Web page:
President, CEO, and Founder, Data Conversion Laboratory
by Tom Gilson (Associate Editor, Against the Grain)
and Katina Strauch (Editor, Against the Grain)
ATG: Data Conversion Laboratory (DCL) sees itself as a leader in future proofing content for eBooks, online training manuals, archived documents, etc. What is future proofing exactly? What does it entail?
MG: Future proofing is making sure that when you convert your content, you also prepare for future uses. We’re trying to prevent situations where a customer would convert his content for one specific purpose — like for an eBook — and then find out later that he can use the same content for a specialized database but he doesn’t have the right tagging and needs to reconvert the content. Very often, by thinking ahead, one can add at low cost the coding that might be needed for future applications. More and more people are realizing that their content collections are major assets that can be used for many purposes. An example might be how to handle math in an eBook. Full math in the form of MathML isn’t supported today by most e-readers, so the lower-cost solution is not to worry about the math and just maintain images of the formulas. But if that’s what you do, you could find yourself limited when full math becomes supported, and you might find that the math would be useful for other online applications — and you’ll find yourself limited at that point.
ATG: We’ve heard that DCL is now teaming with Bowker Identifier Services to offer DCL’s EPUB on Demand eBook Product Service to self-publishers. How did that deal come about? What does it require from both parties? Are DCL and Bowker still two separate companies? What is your exact relationship?
MG: We had been talking with each other for several years about the possibility of working together — and as the market started heating up for individual authors to publish more easily, we decided it was time to get together. Bowker has a very strong brand with authors, especially when they come to get their ISBNs, and it’s clear that it would be an excellent addition for authors to have other services, such as creating eBooks for various formats, and possibly conversion of other contents. That’s how it started, and it’s gotten a wonderful reception. We’re still separate companies; the relationship is contractual for this work, but we’ve built a seamless process between us so that the customer has one point of contact.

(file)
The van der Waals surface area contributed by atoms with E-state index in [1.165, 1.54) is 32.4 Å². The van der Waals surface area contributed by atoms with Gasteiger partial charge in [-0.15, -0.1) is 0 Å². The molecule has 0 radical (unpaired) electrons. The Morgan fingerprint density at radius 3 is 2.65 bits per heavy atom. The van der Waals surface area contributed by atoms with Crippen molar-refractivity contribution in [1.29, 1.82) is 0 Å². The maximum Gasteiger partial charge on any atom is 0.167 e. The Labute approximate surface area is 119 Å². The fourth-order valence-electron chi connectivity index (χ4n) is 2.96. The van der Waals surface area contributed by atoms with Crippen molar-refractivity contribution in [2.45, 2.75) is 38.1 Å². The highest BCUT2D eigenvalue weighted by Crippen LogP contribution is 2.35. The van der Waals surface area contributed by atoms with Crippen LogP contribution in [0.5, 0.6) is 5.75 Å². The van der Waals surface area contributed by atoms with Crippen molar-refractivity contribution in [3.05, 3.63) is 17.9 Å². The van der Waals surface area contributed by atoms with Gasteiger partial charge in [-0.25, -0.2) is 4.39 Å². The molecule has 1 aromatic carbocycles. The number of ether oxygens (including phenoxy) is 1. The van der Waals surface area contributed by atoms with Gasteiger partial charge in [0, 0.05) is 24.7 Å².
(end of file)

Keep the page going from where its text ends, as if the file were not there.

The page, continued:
ATG: Bowker Identifier Services sells ISBNs, and other services to help make books more discoverable. What part of your services helps promote this goal? How will it tie into other Bowker services like Books in Print?
MG: Bowker’s services make content more discoverable — we don’t have a direct role there; rather, our role is to help an author create a quality product in various eBook formats, so that there is a quality product to discover. Independent authors can easily be lured into unrealistic expectations of the eBook conversion process or swayed to think all eBooks are created equal, with poor user experiences often being the outcome. So, we also spend time educating them on what they need to consider and how important it is to have a professional on their side.
ATG: Given Bowker’s experience in providing bibliographic information, is part of the plan to help market the self-published content created using EPUB on Demand to libraries and other interested customers?
MG: If self-published authors are registering for ISBNs through Bowker and giving them their metadata, it will be included in the regular Books in Print subscription to which the library already subscribes.
ATG: Are you planning similar arrangement with Amazon and other providers of self-publishing services? Do you work with other formats like MOBI or Amazon’s AZW? Or is your primary concentration on EPUB solutions?
MG: We already work with a number of major, as well as smaller, providers of self-publishing services, and we hope to increase that business. We support all eBook formats, and there are major savings in doing multiple eBook versions at one time.
ATG: What does EPUB on Demand do for the self-publisher? How does it work? Does it include the full-service editorial team providing composition, quality assurance, copy-editing, indexing, and proofreading you talk about on your Website?